Wednesday, August 1, 2012

Funky By The Book

Somewhere on the internet there's a web site that tells you how to create a funky restaurant. There must be, because everything's on the internet, and because all the funky restaurants in the world are basically the same. You take a large space in an arty part of any town; furnish it sparsely with cheap plastic chairs and assorted tables culled from curbs and attics around the neighbourhood; put up a few posters promoting déclassé art events and counter-cultural concerts; adopt whatever the current trend in eating is — right now it's "locavore" and vegan — and hire people who would not look out of place clustering in Washington Square or Golden Gate Park late on a spring night when nothing's going on. When I happened on a place like that as a college kid, I thought it was cool. After 35 years, with nothing changed but the posters and the eating trends, it doesn't seem so cool anymore.

But I'm sure today's 20-something crowd is into countercultural coolness as much as it was back in my day. The self-appointed Arts crowd feels much the same, no matter their individual ages, as they have not ever really grown up; eternal youth, or at least the naïveté of youth, being a prerequisite for full membership in the Arts Community, other than at the Patron level.

Hence The Station Cafe: straight out of the funky restaurant manual, at 108 King William Street, near St. Mary's Street, in Southtown. Having heard good buzz about the place, I took a friend to dinner there the other night. They're open until 9, the door says, though at 7pm they were already stacking chairs on the tables. My only disappointments were that, as a culinary experience, it wasn't more interesting, and as a funky restaurant, it was so completely predictable.

The Station started life half a dozen years ago as "The Filling Station,"* in a tiny little building built to house a gas station. It took over some space in the next building, leaving the bar operation behind, and dropped the "Filling" from the name. Its menu consists mostly of sandwiches, hot and cold, and pizzas, with a few accompaniments offered to round things out. I have not evaluated their pizza; the ingredients available consist entirely of The Usual Suspects, so I will have to leave it for another occasion to decide for myself whether their home-made dough and sauce are enough to raise it above the ordinary.

Last city inspection: October 2011
A perfect score!
I did, however, try the soup as a first course. It being Monday, the soup was Southwestern Corn Chowder. Chowder is, by definition, a thick soup. This was not. So technically I suppose it's chowder-in-name-only. But on the plus side, it was damn good soup, and as long as it's good they can call it whatever the hell they want. It had excellent seasonings, and an interesting combination of textures from the corn, broth and, if memory serves (sometimes it doesn't), eggplant chunks. A cup of soup can be added to any sandwich order at a discounted price, which prevents me complaining ... sigh ... about the $3 menu price for a cup of the stuff.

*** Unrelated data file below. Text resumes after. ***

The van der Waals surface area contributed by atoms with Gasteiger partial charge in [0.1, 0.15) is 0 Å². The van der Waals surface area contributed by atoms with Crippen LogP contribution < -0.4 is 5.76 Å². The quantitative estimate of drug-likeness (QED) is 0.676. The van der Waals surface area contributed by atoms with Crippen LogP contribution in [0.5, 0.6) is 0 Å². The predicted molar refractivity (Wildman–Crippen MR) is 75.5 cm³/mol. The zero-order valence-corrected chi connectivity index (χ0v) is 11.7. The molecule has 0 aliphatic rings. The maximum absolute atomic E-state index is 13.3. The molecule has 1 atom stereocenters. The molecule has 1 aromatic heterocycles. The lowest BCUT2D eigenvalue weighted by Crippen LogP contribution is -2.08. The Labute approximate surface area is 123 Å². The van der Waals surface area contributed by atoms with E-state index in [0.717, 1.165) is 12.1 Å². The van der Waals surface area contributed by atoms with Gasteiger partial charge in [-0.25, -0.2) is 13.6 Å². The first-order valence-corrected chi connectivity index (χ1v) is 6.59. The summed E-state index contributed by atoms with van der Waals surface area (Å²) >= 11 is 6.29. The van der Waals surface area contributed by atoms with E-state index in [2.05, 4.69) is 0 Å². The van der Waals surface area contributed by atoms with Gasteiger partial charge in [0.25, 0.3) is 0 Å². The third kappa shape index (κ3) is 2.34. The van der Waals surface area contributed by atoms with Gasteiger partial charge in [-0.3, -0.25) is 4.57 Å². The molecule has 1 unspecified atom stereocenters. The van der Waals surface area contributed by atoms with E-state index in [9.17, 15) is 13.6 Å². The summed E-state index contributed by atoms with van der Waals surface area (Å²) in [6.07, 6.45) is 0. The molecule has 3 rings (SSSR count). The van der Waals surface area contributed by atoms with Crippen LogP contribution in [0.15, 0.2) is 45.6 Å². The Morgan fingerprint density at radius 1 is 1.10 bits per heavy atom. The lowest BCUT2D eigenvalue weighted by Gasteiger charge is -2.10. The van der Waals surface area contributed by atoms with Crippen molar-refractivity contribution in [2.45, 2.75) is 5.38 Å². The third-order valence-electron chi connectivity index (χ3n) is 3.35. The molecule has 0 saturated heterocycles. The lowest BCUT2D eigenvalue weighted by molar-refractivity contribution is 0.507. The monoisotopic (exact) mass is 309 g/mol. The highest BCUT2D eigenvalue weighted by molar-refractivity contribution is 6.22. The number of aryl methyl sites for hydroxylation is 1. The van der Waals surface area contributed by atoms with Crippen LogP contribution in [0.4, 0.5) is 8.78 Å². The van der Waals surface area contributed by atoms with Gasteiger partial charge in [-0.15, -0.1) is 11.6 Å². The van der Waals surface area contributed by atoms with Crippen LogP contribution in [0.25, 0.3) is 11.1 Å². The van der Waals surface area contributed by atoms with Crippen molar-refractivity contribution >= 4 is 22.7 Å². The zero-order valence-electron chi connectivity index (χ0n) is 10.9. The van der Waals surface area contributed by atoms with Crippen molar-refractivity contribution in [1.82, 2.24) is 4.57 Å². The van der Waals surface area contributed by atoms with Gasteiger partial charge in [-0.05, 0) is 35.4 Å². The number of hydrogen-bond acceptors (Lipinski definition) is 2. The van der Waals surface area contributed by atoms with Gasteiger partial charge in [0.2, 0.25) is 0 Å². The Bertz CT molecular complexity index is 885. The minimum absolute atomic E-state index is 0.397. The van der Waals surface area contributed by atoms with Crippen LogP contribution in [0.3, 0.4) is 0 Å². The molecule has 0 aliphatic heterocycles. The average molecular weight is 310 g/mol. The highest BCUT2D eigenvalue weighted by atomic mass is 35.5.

That, I'm sorry to report, was pretty much the highlight of the food. The rest of it wasn't so much bad as just kind of so-so. My friend and I split two sandwiches: the chicken parmesan and the Cajun turkey. The bread used for the sandwiches is good; very good, even, and of the artisanal sort one would expect in this sort of place. But you have to do something better with it. The Cajun turkey sandwich had sufficient quantities of meat on it, and veggies, and the home-made sauce ("with 19 herbs, spices and flavorings") was interesting, but there was nothing discernibly Cajun about it. If there were traditional Cajun spices mixed in with the other stuff, they done got lost up da bayou wit' a blow comin' on, cher. The chicken parmesan was exactly what the menu said it was: a roasted chicken breast with marinara sauce and mozzarella cheese. Hard to say how good the mozzarella was, or the chicken, for that matter, because the bland marinara sauce was ladled on so thick that it was all I could taste; if that same sauce is used on the Station Cafe's pizzas, that's not a good sign. Sadly, the chicken parmesan sandwich is also an exception to the sink-sandwich rule, which says that the taste of a sandwich is inversely proportional to its messiness, and the best sandwiches need to be eaten over the sink. This sandwich had all the messiness of the best sandwiches, with none of the flavour or texture.

The Station Cafe on Urbanspoon

*There was a restaurant called that in Austin back in the 1970s; I don't think there's any connection, beyond the fact that both were located in former gas stations.

No comments:

Post a Comment

Add your own two cents here.